Some of those ways are discussed below. –Changes in volatility can be used to confirm changes in direction, or point to an acceleration of the trend. Sharp moves to me are more important than a meandering price which has little force behind it. For more on this topic, see Velocity and Magnitude. –Volatility is often associated with a change in the direction. Trends are often complacent, reversals are not. Therefore, heightened volatility is usually seen during corrections within trends and in trend reversals. –While a pair moves a certain number of pips in 24 hours, it will move less during the specific hours we are trading (since we can’t trade all day). For instance, the EURUSD may move 120 pips per day, but only move 85 pips during the US session, or 75 pips during the European session. If the daily figure is used, but we are only day trading for a few hours each day, the statistic could be very misleading. If day trading, be aware of the specific stats for the time of day you are trading. See Best Time of Day to Day Trade Forex for more details.

–During a trend volatility is often steady or will decline. If the trend accelerates we will see a rise in volatility. This can be a confirmation or a signal the market is nearing a turning point (a very powerful volatility thrust after a long-term trend is called a “blow off”), but it depends of the maturity of trend. An example of a trend accelerating in a “blow off” fashion, which led to a big trend reversal, is the USDCHF in August of 2011. –Changing the number of weeks that are averaged on the volatility study may greatly affect the data provided. If you are a short-term trader, track volatility statistics based on the last 3 weeks or less. Longer-term traders can benefit from looking at volatility averaged over the longer term (default is 10 weeks). All traders will want to monitor volatility over time, as this may provide insight into reasons for improved or lack-luster trading performance. –Intraday volatility, which is the number of pips a currency pair moves in day, provides a lot of information about where to place profit targets and when to enter trades. If you wish to exit a position today, the chances of an order filling well beyond the daily average range are slim, unless there is a significant news event occurring. Say the EURUSD already moved 100 pips today (distance between high and low), and average movement is only 80 pips for the weekday you are trading (subject to change). If you buy near the high, expecting the price to go even higher, you are going against the statistical odds. Buying near the high and placing a target 20 pips above means the price will have to move 120 pips that day…well beyond the average of 80. While it could happen, it’s not a high probability trade.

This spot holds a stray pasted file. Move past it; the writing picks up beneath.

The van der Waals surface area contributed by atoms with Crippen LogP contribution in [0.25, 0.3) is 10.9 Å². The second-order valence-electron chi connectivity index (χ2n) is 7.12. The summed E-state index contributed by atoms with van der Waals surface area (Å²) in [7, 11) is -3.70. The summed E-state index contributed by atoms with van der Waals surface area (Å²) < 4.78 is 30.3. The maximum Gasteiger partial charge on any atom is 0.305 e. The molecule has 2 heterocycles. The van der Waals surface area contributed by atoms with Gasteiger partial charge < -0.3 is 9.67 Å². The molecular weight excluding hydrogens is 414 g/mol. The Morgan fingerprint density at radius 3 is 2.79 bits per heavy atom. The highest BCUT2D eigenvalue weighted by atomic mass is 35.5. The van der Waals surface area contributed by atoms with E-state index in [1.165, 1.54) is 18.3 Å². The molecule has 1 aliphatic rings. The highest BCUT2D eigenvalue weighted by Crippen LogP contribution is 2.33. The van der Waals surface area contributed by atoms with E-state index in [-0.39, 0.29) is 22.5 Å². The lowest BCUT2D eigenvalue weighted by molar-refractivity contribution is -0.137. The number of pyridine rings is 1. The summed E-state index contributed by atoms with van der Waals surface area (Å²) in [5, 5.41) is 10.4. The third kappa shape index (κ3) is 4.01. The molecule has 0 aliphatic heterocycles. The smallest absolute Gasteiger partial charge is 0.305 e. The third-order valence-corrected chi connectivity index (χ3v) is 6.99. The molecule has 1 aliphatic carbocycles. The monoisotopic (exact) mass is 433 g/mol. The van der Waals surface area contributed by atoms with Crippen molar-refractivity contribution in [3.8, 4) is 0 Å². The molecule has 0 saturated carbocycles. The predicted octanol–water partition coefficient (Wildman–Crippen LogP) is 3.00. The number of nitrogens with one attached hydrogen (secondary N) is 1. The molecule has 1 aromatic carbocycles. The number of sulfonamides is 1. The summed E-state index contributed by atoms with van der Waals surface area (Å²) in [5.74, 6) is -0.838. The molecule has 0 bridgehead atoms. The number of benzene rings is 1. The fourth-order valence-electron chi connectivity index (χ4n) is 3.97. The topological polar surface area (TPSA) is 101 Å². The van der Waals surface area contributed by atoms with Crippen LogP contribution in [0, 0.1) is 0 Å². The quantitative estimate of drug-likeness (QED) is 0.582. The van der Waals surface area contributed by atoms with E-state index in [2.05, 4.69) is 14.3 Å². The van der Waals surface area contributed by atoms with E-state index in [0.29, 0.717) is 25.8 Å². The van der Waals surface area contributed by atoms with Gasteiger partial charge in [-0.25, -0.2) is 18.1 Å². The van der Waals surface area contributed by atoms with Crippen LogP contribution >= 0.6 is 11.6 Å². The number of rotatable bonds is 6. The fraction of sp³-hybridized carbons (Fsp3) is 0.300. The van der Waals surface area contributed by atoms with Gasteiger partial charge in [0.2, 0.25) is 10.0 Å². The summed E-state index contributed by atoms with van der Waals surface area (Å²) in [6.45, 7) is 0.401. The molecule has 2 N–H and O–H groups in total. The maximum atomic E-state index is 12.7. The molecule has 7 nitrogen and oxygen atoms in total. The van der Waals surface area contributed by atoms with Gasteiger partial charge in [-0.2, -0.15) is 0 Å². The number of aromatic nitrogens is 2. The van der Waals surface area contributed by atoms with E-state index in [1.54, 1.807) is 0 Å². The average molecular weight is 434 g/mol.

Same with taking a trade near the low of day, in this case, and expecting the price to drop even more. If the price has already moved beyond what it typically moves in a day (and there is no major news that is driving the increased volatility), it’s a low probability trade to expect the price to keep expanding its range a lot more. That said, an average is just an average. It is not a crystal ball. Any particular day may be more or less volatile than the average indicates. Intraday volatility should be on a day trader’s radar, but it is not the only factor to consider. –Volatility lets us know when to trade, and when not to. Day traders are especially susceptible to the cost of paying the spread, and when volatility drops so does profit potential. Less volatility, and reduced profit potential, makes the spread more expensive. Therefore, short-term traders usually benefit by NOT trading when volatility is very low. –Certain days of the week provide greater opportunity. Certain hours of the day are more volatile than others. Stick to the day and times that offer you the greatest opportunity. This may vary depending on your strategy. –If your trades last more than a week, the daily data provided by Mataf may be overkill…

you simply don’t need that much data. Apply an Average True Range (ATR) indicator to your charts, and this will likely provide you with all the volatility information you need. –If using an ATR, you can change the time frame of your chart from daily to weekly. On a weekly chart, the ATR will show how much that currency pair typically moves over a one-week period. –Volatility is always changing. Monitor changes in volatility, especially if your strategies are sensitive (most are) to these changes. Final Word on Forex Volatility Stats. This is a brief introduction on how to use forex volatility statistics. Traders are encouraged to educate themselves further on volatility and statistics. Refer to the Daily Forex Stats page for forex volatility resources, as well as other trading statistics such as correlation. You may find that being aware of volatility helps you control risk, find alternative trading strategies and alert you to potential dangers or opportunities. By Cory Mitchell, CMT. Check out my Forex Trading Strategies Guide for Day and Swing Traders eBook.